Some of the views expressed in the following notes on newly approved products should be regarded as preliminary, as there may have been limited published data at the time of publication, and little experience in Australia of their safety or efficacy. However, the Editorial Executive Committee believes that comments made in good faith at an early stage may still be of value. Before new drugs are prescribed, the Committee believes it is important that more detailed information is obtained from the manufacturer's approved product information, a drug information centre or some other appropriate source.

Lescol (Sandoz Australia)
20 mg and 40 mg capsules
Indication: hypercholesterolaemia

This product is an addition to the class of drugs which inhibit hydroxymethyl glutaryl coenzyme A and thereby reduce cholesterol synthesis.1 The class also includes simvastatin and pravastatin.

Fluvastatin is well absorbed and extensively metabolised by the liver. The bioavailability is approximately 24%. Most of the metabolites are excreted in the faeces and the elimination half life is 2-3 hours. The manufacturer recommends that liver function tests are performed before and during therapy. If the liver enzyme concentrations persistently exceed 3 times the upper limit of normal, therapy should be stopped.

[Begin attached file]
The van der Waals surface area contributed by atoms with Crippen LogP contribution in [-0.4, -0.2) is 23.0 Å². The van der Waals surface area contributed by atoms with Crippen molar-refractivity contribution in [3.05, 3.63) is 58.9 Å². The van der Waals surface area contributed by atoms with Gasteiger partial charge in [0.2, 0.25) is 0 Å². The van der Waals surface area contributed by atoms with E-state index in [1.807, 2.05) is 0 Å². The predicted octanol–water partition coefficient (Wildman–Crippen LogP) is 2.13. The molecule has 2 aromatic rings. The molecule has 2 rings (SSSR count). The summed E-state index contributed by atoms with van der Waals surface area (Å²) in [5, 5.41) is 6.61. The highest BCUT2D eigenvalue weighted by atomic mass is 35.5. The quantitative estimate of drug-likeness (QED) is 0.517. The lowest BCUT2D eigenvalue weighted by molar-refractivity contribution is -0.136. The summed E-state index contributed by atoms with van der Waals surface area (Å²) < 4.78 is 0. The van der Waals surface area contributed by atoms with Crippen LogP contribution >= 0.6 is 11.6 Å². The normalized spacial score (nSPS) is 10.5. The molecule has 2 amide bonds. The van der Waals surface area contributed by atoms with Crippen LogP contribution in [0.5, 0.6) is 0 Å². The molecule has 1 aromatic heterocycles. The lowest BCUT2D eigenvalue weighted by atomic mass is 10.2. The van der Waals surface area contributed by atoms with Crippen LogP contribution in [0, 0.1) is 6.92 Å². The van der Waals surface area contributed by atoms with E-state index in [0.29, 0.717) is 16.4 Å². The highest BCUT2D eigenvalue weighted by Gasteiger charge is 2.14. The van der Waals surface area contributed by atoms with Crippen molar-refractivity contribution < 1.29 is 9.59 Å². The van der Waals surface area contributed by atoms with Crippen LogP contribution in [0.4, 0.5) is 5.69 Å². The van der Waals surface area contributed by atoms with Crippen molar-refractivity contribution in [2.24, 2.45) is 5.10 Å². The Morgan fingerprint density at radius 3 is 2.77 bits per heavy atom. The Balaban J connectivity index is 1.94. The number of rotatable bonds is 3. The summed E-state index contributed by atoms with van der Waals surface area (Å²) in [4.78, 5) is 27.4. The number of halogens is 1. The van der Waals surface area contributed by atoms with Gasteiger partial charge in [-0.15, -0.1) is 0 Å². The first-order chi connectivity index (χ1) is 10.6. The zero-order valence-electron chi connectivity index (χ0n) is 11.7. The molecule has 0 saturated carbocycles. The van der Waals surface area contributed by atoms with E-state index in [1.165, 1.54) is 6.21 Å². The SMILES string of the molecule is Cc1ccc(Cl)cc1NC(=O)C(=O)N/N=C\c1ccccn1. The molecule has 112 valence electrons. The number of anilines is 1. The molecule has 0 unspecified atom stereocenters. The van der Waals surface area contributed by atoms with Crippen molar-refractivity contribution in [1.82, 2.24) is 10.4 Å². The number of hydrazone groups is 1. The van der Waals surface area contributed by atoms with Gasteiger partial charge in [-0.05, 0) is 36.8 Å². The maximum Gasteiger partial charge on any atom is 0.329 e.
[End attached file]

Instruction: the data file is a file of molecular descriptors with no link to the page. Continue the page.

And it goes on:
The drug reduces total cholesterol and low density lipoprotein cholesterol while slightly increasing concentrations of high density lipoprotein cholesterol. This means it is suitable for the treatment of hyperlipidaemia when hypercholesterolaemia predominates. Fluvastatin should be considered if other treatments including diet are unsatisfactory. Dietary therapy must continue during fluvastatin treatment.

The most common adverse effects are dyspepsia, nausea and insomnia. It is not known if fluvastatin can cause the myopathic syndromes which have been observed in patients taking similar drugs. There are no long term safety data available.

Fluvastatin may be less effective at lowering the concentration of cholesterol than other reductase inhibitors, so its price may determine how frequently it is prescribed. A review in the U.S.A. concluded that fluvastatin may be less effective in lowering serum cholesterol, but costs less than other HMGCoA reductase inhibitors.2